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Judge says Hummer-assault charges warranted in Fargoi landlord case

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region Park Rapids, 56470
Park Rapids Enterprise
(218) 732-8757 customer support
Park Rapids Minnesota PO Box 111 56470

FARGO - After hearing from a police detective and a priest, a judge ruled Thursday that there is enough probable cause to warrant the charges against a West Fargo landlord accused of purposely running over an ex-tenant with a Hummer.

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The 73-year-old landlord, Alois Vetter, faces felonies of aggravated assault and reckless endangerment in connection with the Feb. 18 incident, in which police say he intentionally drove the large vehicle over Brian Hemphill, a tenant evicted about a week earlier, after Hemphill ap­proached him while he was driving.

Vetter has said he plans to fight the charges, as he contends he was scared by the tenants who had congregated outside his duplex in the 600 block of Second Avenue West and was just trying to escape a threatening situation.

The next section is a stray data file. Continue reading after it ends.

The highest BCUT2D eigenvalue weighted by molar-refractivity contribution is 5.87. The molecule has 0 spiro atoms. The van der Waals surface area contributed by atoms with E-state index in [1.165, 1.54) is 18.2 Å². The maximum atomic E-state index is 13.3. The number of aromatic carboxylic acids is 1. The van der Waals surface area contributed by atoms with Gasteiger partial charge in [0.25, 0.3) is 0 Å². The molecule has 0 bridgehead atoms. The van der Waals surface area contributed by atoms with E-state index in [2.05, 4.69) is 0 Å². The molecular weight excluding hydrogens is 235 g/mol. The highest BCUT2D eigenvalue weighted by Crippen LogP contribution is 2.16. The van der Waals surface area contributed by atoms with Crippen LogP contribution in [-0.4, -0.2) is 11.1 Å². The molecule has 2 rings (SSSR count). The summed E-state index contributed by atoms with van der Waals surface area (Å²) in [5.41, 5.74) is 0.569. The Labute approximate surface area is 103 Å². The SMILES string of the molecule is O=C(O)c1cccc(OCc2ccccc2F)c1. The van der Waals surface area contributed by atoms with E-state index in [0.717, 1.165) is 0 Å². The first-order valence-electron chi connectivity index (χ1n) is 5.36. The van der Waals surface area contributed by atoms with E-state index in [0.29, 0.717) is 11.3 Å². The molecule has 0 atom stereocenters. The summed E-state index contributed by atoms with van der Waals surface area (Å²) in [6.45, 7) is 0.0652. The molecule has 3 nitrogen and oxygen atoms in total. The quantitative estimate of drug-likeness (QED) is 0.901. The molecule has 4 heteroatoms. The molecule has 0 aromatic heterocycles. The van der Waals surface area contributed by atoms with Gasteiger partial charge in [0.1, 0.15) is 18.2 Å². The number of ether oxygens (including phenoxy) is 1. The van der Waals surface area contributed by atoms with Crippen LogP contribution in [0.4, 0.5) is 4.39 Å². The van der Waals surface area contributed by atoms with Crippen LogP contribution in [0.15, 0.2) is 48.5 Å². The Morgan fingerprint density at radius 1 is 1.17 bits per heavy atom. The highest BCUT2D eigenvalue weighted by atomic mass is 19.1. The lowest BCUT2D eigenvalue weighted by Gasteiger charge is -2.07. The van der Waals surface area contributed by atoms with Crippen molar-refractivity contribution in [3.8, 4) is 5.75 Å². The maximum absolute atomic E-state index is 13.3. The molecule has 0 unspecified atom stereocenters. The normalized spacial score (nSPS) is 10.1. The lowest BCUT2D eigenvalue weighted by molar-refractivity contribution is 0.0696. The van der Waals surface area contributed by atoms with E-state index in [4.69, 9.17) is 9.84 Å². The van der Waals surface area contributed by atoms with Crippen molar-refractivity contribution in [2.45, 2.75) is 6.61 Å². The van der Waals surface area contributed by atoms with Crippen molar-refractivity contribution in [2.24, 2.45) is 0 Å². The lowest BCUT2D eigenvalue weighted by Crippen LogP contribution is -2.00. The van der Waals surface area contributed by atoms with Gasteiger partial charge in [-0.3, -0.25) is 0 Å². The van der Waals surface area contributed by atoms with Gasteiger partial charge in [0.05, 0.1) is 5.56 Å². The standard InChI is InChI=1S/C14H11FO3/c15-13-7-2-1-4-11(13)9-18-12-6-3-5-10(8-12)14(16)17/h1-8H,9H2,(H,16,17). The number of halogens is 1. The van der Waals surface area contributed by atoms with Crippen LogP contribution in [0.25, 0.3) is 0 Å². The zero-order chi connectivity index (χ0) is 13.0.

In Cass County District Court on Thursday, Vetter contested the preliminary hearing in the case, which requires the state to show it has probable cause - the standard for charging or arresting but not convicting a criminal suspect. It's often a procedural formality that defendants waive.

As Judge Steven McCullough said, the preliminary hearing isn't to weigh the evidence like a "mini-trial"; it's a "safety device" to root out spurious prosecutions.

"It's clearly enough at this stage," he said in giving the case the go-ahead.

Following McCullough's ruling, Vetter pleaded not guilty to both charges.

West Fargo Detective Derek Cruff testified that the ex-tenant, who had alcohol in his system when struck by the Hummer, was pushed about 60 feet down the road before he fell and was run over foot to head on his left side with both tires. Several of Hemphill's ribs were broken, and his lung was collapsed, Cruff said.

"This wasn't a split-second instance that oc­curred," he said.

In cross-examination, the detective said Vetter had claimed he looked down at his shifting stick while trying to drive past Hemphill, and when he looked up, he wasn't there. He said he hadn't recognized that it was Hemphill who had approached his Hummer.

Vetter called his priest at Holy Cross Parish, the Rev. James Meyer, to testify that he told him before Feb. 18 that he was afraid of the tenants in the duplex where Hemphill lived, some of whom faced drug-related charges.

After the collision, the priest said, Vetter told him "he didn't feel he had done anything wrong."

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